The committee’s last reference was to the FBI’s Uniform Crime Report (UCR), which typically is issued in late September for the previous year. The Justice Department’s victimization survey usually comes out even later.

The panel noted that merely counting the numbers of incidents, especially in the case of of relatively new crime types, is insufficient.

It cited as an example “ransomware” that denies computer users access to their data until a ransom is paid. There is a huge difference between locking up one home computer and the data system of an entire hospital or medical group.

Similarly, with environmental crimes, improperly disposing of a computer battery and spilling large volumes of toxic materials into the water or air each may represent a single violation of the law, but they are likely to have vastly different consequences.

Another problem cited by the panel is that both the FBI report and the victimization survey tend to report “coarse tallies” of how many crimes in particular categories occurred in the previous year.

That is not enough, said the experts, “to meet the needs of the full range of users and stakeholders.”

The committee mentioned some recently evolving offenses like arson, hate crime, human trafficking and cargo theft whose nuances are difficult to capture in totals of how many crimes were committed in a year.

The panel discussed the lack of detail in the FBI’s annual report, which provides totals of crime types like homicide and robbery that are reported by most of the nation’s 18,000 police departments.

For many years, the FBI has been trying to get more information on each crime through a system known as the National Incident Based Reporting System (NIBRS) that includes as many as several dozen details of each crime incident.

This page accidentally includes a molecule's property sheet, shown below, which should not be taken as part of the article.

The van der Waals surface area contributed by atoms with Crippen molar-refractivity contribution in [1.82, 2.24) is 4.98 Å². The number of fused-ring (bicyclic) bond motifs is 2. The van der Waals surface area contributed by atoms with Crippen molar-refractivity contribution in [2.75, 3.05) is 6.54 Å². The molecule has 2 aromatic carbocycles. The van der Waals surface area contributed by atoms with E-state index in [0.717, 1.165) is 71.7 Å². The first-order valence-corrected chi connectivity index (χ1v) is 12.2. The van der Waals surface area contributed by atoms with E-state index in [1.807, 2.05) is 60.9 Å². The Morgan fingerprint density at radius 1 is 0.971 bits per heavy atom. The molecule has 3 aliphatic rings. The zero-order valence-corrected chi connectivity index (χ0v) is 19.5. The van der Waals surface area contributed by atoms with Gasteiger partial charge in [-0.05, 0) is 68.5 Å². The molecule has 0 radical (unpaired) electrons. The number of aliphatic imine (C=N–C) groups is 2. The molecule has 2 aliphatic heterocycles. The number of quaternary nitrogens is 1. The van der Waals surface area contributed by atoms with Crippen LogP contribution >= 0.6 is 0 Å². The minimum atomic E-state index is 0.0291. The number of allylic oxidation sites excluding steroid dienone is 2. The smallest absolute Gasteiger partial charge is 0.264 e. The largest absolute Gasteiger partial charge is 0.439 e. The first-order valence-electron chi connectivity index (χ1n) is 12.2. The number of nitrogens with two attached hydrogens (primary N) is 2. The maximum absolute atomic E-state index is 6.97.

Police departments have been slow to compile and submit the data. Former FBI director James Comey called for the system to be adopted nationally by 2021.

The DOJ victimization survey also has had limitations because of a lack of resources. While the FBI data provides city-by-city crime counts, until recently, the victimization survey has been unable to make anything but national estimates. A few regional totals now are available.

The committee, which has been working for about four years, issued an earlier report with a proposed new classification of crimes to take into account modern-day violations in areas like environmental and computer crime, fraud, and national security.

Citing the historic split between the FBI and BJS in collecting crime data, the committee said that the U.S. has a “crime statistics system that lacks essential leadership.”

The committee did not take a stand on which agency should take the lead in the future or whether a new structure should be created.

“It is not clear if either BJS or the FBI is currently positioned to be successful in expanding the collection of crime statistics,” the committee said, suggesting that the White House Office of Management and Budget investigate the subject and make a recommendation.

Because most crime is reported on a state and local level, the report emphasized that state and local authorities should be included in planning any changes that will be coordinated on a federal level. The report includes a state-by-state summary of the laws and regulations on reporting crime statistics.

Joining Lauritsen on the study panel were Daniel Bibel, retired head of the Massachusetts State Police Crime Reporting Unit; Jonathan Caulkins of Carnegie Mellon University; Kim English of the Colorado Department of Public Safety; and Robert Goerge of the University of Chicago; Nola Joyce, a retired official of the Philadelphia Police Department; David McDowall of the University at Albany; and Jennifer Madans of the National Center for Health Statistics.

Other panel members were: Michael Maltz of the University of Illinois at Chicago and Ohio State University; Michael Miller of the Coral Gables, Fl., Police Department; James Nolan of West Virginia University; Amy O’Hara of the Stanford University Institute for Economic Policy Research; John Pepper of the University of Virginia; Alex Piquero of the University of Texas at Dallas; and Jeffrey Sedgwick of the Justice Research and Statistics Association.

Ted Gest is president of Criminal Justice Journalists and Washington bureau chief of The Crime Report. Readers’ comments welcome.